The Court also declined, at this time, to rule on defendant's motion to dismiss claims plaintiffs advanced under various California state statutes designed to protect the disabled, including the Unruh Civil Rights Act, Cal. Civ. Code § 51, and the Disabled Persons Act, Cal. Civ. Code § 54.1.  Defendant argued that application of these statutes to Target.com violated the Commerce Clause of the US Constitution by impermissibly extending the reach of such statutes beyond California's borders to a nationwide website.  Moreover, application of these statutes to online activity, defendant claimed, impermissibly extended California's reach to an area -- the Internet -- that required uniform, and not state by state regulation.  The Court declined to resolve these challenges at the motion to dismiss stage, in part because the statutes at issue might regulate California-only conduct if Target elected, as a remedy, to create a web site solely for California customers that complied with the state statutes at issue.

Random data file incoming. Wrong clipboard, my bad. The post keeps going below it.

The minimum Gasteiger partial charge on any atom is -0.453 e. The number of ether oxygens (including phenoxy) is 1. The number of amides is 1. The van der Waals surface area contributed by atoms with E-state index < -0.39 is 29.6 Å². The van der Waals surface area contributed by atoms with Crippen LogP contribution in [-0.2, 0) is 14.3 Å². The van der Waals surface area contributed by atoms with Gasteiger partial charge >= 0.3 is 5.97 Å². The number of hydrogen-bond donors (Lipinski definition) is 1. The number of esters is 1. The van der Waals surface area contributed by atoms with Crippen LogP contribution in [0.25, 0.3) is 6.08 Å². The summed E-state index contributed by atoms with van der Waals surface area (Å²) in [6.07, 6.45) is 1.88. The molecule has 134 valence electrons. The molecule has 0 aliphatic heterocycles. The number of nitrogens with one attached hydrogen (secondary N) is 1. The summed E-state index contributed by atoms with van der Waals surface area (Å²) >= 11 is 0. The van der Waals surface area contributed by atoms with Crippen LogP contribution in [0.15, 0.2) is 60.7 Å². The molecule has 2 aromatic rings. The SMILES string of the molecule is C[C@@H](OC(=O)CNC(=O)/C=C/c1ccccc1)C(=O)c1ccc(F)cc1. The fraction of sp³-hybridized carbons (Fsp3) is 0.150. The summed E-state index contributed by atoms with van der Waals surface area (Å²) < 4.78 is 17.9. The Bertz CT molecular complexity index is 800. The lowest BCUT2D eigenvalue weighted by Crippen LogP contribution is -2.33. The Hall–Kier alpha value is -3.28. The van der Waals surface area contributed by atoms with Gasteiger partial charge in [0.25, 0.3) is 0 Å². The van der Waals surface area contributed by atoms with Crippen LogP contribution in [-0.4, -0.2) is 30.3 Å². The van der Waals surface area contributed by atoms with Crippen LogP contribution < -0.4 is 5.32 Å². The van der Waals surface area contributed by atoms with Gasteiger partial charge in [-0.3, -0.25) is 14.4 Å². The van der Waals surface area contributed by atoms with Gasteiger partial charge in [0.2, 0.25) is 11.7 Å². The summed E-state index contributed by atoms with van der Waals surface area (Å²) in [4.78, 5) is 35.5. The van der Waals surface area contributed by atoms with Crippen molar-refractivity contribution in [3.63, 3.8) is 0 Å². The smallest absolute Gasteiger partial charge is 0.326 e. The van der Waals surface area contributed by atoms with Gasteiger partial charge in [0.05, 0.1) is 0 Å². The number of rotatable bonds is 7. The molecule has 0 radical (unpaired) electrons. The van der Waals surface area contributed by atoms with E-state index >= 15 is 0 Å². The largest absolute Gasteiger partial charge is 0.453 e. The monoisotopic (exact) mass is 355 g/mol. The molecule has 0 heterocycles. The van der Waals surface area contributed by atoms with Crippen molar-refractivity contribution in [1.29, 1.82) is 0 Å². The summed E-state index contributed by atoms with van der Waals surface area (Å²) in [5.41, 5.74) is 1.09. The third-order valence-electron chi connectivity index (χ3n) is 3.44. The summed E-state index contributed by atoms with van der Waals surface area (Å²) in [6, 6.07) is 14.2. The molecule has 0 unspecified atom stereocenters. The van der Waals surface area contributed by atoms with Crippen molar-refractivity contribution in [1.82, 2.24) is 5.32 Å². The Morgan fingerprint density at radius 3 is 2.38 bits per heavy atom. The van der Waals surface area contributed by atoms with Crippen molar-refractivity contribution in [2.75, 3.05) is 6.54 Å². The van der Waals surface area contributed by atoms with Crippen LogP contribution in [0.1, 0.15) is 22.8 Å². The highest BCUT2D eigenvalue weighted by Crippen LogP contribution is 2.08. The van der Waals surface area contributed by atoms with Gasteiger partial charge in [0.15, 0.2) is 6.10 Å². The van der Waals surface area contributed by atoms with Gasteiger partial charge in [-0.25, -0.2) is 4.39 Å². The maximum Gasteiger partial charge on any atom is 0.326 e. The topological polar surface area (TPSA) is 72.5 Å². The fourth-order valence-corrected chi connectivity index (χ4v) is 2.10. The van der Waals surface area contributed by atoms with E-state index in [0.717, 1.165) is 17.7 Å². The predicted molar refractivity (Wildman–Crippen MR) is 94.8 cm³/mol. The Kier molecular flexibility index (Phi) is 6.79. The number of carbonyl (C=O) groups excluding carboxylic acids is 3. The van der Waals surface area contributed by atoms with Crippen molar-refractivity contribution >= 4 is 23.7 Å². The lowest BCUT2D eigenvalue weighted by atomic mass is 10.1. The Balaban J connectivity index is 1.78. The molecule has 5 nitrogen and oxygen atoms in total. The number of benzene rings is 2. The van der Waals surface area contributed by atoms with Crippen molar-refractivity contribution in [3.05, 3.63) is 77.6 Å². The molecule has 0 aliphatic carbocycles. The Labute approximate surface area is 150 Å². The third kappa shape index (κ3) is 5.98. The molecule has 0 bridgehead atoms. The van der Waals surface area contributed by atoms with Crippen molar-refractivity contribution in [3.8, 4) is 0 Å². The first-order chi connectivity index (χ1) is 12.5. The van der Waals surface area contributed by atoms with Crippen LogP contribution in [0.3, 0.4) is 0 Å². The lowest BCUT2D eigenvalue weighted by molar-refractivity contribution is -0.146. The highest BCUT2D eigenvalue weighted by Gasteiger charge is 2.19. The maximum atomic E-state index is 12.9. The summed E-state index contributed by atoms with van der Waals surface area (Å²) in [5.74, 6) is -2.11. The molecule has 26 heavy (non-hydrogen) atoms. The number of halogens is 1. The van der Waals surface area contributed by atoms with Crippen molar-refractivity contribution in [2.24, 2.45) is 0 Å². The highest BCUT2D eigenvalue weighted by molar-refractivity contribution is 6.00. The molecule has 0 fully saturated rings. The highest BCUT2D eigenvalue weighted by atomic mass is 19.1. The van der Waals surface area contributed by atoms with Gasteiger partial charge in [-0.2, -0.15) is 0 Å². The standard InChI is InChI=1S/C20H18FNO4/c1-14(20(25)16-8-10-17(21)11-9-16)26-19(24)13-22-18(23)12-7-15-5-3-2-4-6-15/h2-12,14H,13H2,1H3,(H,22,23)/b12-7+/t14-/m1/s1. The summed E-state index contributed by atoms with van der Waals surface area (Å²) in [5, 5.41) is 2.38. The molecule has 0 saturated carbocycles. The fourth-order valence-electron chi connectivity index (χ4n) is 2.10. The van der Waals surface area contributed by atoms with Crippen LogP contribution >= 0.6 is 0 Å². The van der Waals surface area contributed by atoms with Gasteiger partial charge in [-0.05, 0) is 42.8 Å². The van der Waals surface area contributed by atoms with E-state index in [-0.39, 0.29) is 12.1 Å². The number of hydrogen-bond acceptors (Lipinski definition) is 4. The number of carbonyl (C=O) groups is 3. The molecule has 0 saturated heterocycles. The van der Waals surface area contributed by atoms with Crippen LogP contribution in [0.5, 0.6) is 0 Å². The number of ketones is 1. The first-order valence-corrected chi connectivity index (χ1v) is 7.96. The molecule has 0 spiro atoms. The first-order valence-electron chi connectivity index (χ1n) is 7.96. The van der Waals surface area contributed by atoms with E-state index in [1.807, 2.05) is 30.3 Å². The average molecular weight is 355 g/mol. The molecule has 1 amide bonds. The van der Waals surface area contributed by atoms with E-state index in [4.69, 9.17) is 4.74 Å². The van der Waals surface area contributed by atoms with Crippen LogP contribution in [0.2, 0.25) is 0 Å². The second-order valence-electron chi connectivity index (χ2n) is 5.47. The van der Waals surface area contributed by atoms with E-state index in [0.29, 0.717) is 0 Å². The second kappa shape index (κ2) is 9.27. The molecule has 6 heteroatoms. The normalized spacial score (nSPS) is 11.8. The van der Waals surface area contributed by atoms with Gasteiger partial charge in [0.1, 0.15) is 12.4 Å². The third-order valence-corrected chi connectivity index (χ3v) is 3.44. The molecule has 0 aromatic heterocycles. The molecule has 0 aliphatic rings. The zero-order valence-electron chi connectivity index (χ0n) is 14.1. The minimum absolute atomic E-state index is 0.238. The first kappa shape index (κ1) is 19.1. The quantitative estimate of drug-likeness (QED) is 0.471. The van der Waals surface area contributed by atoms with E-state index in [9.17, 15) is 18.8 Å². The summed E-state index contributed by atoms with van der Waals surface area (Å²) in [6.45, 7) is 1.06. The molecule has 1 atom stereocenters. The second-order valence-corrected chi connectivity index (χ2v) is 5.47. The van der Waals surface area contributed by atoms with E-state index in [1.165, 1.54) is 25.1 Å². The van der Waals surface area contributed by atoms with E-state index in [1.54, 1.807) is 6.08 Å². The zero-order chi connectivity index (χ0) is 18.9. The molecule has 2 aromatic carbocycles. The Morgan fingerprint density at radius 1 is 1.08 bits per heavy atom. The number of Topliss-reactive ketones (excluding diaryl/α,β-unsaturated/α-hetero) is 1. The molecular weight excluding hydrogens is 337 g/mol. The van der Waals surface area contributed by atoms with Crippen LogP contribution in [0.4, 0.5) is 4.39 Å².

Issues Of Fact Preclude Award Of Mandatory Injunctive Relief

Finally, the court denied plaintiffs' motion for mandatory injunctive relief, which sought to compel defendant to adopt such remedial measures as are necessary to make Target.com accessible to the blind.  Plaintiffs had failed, at this time, to establish that they were likely to succeed on their claims that Target.com as it presently existed was inaccessible to the blind.  Instead the Court held that issues of fact existed as to the ability of the blind to access Target.com using Jaws screen reader software.